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Friday, 21 October 2011

Taxation and the Indian seafarer - NCV, FG, NRI - impact India and elsewhere . . .

While the plight of the Indian seafarer is slowly but steadily becoming one of the more important subjects on this medium, along with the subject of maritime fatigue and the larger effect it has on seafaring as a career option, another subject which draws the numbers is taxation.

This article written by me, almost a year ago, still draws in regular readership as well as questions:-

Aimed more at the NRI seafarer, spending 6 months or more at sea on foreign or Indian flag, there is still nothing new on the subject of how the new Direct Tax Code will impact the Indian seafarer seeking NRI status. At the same time, great movement in the world on international taxation and especially in context with the tax havens where shipping companies are often registered, is bringing major changes. And the Indian seafarer is not going to be immune from these vital changes.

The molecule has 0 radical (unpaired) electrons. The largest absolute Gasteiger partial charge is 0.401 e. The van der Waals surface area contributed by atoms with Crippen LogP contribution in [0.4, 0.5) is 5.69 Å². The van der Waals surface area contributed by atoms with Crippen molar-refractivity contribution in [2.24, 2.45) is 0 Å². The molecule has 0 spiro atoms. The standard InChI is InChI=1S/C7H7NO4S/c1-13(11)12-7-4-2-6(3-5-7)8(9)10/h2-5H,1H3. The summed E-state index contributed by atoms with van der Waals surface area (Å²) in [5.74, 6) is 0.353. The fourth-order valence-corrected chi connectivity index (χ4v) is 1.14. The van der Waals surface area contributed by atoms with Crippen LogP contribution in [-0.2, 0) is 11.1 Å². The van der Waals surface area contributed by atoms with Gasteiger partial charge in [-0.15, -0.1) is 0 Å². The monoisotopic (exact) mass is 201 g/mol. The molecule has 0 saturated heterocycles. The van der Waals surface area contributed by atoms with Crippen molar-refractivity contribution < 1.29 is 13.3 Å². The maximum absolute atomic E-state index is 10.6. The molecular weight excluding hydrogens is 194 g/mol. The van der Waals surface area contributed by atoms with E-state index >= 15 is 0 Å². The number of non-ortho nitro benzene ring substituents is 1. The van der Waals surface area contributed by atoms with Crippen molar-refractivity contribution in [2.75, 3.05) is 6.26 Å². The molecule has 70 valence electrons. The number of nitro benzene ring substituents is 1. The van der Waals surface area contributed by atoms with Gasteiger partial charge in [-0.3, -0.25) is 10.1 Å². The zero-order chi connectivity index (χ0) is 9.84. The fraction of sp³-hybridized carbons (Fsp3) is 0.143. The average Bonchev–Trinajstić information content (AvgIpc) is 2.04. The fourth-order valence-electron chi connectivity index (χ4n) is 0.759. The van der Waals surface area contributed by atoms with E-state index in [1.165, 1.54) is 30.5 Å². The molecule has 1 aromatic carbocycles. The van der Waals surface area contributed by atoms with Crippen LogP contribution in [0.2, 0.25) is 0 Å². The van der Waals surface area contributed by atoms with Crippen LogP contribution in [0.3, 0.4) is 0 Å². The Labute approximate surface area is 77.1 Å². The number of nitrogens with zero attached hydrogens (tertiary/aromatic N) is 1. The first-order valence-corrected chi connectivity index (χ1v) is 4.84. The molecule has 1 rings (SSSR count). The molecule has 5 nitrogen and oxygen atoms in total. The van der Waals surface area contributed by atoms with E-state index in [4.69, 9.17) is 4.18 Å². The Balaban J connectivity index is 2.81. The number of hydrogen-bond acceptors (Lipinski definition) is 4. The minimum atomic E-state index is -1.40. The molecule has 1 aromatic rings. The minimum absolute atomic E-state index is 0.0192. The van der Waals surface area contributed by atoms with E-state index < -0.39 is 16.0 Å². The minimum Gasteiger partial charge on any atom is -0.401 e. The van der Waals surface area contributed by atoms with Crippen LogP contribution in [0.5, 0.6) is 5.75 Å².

So a word of caution - as a resident or an NRI seafarer working on foreign or Indian flag ships, the requirements to be fulfilled by the Indian seafarer were mainly as per Indian laws. This will change soon, has been changing, and very soon compliances of flag state of vessel, flag country of management company, flag country of vessel owner, and flag country of beneficiary owner, will also in many ways impact the status of the seafarer working onboard a ship.

To give two examples:-